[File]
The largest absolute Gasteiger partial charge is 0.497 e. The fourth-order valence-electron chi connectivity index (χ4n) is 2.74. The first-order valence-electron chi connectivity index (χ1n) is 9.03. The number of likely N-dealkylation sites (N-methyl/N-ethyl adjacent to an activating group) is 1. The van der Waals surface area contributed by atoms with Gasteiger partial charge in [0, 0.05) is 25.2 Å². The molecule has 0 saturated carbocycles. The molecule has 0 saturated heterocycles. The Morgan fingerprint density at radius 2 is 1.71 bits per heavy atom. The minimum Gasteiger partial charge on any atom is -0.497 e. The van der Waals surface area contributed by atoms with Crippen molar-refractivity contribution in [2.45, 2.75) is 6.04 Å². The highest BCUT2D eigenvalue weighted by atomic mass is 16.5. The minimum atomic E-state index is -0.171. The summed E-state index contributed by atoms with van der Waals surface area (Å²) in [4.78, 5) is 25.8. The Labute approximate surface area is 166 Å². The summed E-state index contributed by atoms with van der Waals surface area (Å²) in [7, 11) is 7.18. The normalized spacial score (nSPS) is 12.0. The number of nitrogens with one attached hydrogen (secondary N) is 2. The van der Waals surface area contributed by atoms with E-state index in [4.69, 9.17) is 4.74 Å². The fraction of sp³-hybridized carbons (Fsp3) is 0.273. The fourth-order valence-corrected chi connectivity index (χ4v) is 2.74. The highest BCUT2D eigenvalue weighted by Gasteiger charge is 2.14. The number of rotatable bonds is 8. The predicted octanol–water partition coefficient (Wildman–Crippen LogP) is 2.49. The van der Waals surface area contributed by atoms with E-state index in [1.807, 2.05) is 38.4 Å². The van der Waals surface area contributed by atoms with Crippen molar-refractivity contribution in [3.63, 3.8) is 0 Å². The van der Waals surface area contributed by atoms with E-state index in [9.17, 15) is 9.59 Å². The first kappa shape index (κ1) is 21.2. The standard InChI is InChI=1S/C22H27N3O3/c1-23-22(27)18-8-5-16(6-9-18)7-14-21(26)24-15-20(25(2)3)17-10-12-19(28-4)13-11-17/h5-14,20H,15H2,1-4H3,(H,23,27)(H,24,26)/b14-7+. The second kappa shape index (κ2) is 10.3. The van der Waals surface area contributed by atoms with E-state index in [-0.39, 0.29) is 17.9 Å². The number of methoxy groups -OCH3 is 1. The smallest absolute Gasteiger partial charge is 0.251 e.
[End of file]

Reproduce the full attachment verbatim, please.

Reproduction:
The largest absolute Gasteiger partial charge is 0.497 e. The fourth-order valence-electron chi connectivity index (χ4n) is 2.74. The first-order valence-electron chi connectivity index (χ1n) is 9.03. The number of likely N-dealkylation sites (N-methyl/N-ethyl adjacent to an activating group) is 1. The van der Waals surface area contributed by atoms with Gasteiger partial charge in [0, 0.05) is 25.2 Å². The molecule has 0 saturated carbocycles. The molecule has 0 saturated heterocycles. The Morgan fingerprint density at radius 2 is 1.71 bits per heavy atom. The minimum Gasteiger partial charge on any atom is -0.497 e. The van der Waals surface area contributed by atoms with Crippen molar-refractivity contribution in [2.45, 2.75) is 6.04 Å². The highest BCUT2D eigenvalue weighted by atomic mass is 16.5. The minimum atomic E-state index is -0.171. The summed E-state index contributed by atoms with van der Waals surface area (Å²) in [4.78, 5) is 25.8. The Labute approximate surface area is 166 Å². The summed E-state index contributed by atoms with van der Waals surface area (Å²) in [7, 11) is 7.18. The normalized spacial score (nSPS) is 12.0. The number of nitrogens with one attached hydrogen (secondary N) is 2. The van der Waals surface area contributed by atoms with E-state index in [4.69, 9.17) is 4.74 Å². The fraction of sp³-hybridized carbons (Fsp3) is 0.273. The fourth-order valence-corrected chi connectivity index (χ4v) is 2.74. The highest BCUT2D eigenvalue weighted by Gasteiger charge is 2.14. The number of rotatable bonds is 8. The predicted octanol–water partition coefficient (Wildman–Crippen LogP) is 2.49. The van der Waals surface area contributed by atoms with E-state index in [1.807, 2.05) is 38.4 Å². The van der Waals surface area contributed by atoms with Crippen molar-refractivity contribution in [3.63, 3.8) is 0 Å². The van der Waals surface area contributed by atoms with E-state index in [9.17, 15) is 9.59 Å². The first kappa shape index (κ1) is 21.2. The standard InChI is InChI=1S/C22H27N3O3/c1-23-22(27)18-8-5-16(6-9-18)7-14-21(26)24-15-20(25(2)3)17-10-12-19(28-4)13-11-17/h5-14,20H,15H2,1-4H3,(H,23,27)(H,24,26)/b14-7+. The second kappa shape index (κ2) is 10.3. The van der Waals surface area contributed by atoms with E-state index in [-0.39, 0.29) is 17.9 Å². The number of methoxy groups -OCH3 is 1. The smallest absolute Gasteiger partial charge is 0.251 e.